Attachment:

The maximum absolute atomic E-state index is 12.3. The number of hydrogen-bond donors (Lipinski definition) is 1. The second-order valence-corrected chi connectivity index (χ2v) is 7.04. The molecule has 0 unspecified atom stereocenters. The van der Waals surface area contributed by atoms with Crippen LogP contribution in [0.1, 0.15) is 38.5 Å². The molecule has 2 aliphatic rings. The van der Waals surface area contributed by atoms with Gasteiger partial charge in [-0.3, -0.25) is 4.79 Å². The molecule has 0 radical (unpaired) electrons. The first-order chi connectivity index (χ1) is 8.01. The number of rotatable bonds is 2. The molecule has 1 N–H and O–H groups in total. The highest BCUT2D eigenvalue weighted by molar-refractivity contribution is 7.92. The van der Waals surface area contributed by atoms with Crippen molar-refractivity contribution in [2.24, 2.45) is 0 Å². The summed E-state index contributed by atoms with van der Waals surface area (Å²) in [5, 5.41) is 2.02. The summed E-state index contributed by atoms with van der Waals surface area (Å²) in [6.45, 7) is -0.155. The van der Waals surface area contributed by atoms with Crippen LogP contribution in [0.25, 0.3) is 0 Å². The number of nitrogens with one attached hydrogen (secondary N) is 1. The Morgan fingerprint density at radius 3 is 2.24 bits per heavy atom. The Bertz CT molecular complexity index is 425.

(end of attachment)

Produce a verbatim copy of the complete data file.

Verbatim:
The maximum absolute atomic E-state index is 12.3. The number of hydrogen-bond donors (Lipinski definition) is 1. The second-order valence-corrected chi connectivity index (χ2v) is 7.04. The molecule has 0 unspecified atom stereocenters. The van der Waals surface area contributed by atoms with Crippen LogP contribution in [0.1, 0.15) is 38.5 Å². The molecule has 2 aliphatic rings. The van der Waals surface area contributed by atoms with Gasteiger partial charge in [-0.3, -0.25) is 4.79 Å². The molecule has 0 radical (unpaired) electrons. The first-order chi connectivity index (χ1) is 8.01. The number of rotatable bonds is 2. The molecule has 1 N–H and O–H groups in total. The highest BCUT2D eigenvalue weighted by molar-refractivity contribution is 7.92. The van der Waals surface area contributed by atoms with Crippen molar-refractivity contribution in [2.24, 2.45) is 0 Å². The summed E-state index contributed by atoms with van der Waals surface area (Å²) in [5, 5.41) is 2.02. The summed E-state index contributed by atoms with van der Waals surface area (Å²) in [6.45, 7) is -0.155. The van der Waals surface area contributed by atoms with Crippen LogP contribution in [0.25, 0.3) is 0 Å². The number of nitrogens with one attached hydrogen (secondary N) is 1. The Morgan fingerprint density at radius 3 is 2.24 bits per heavy atom. The Bertz CT molecular complexity index is 425.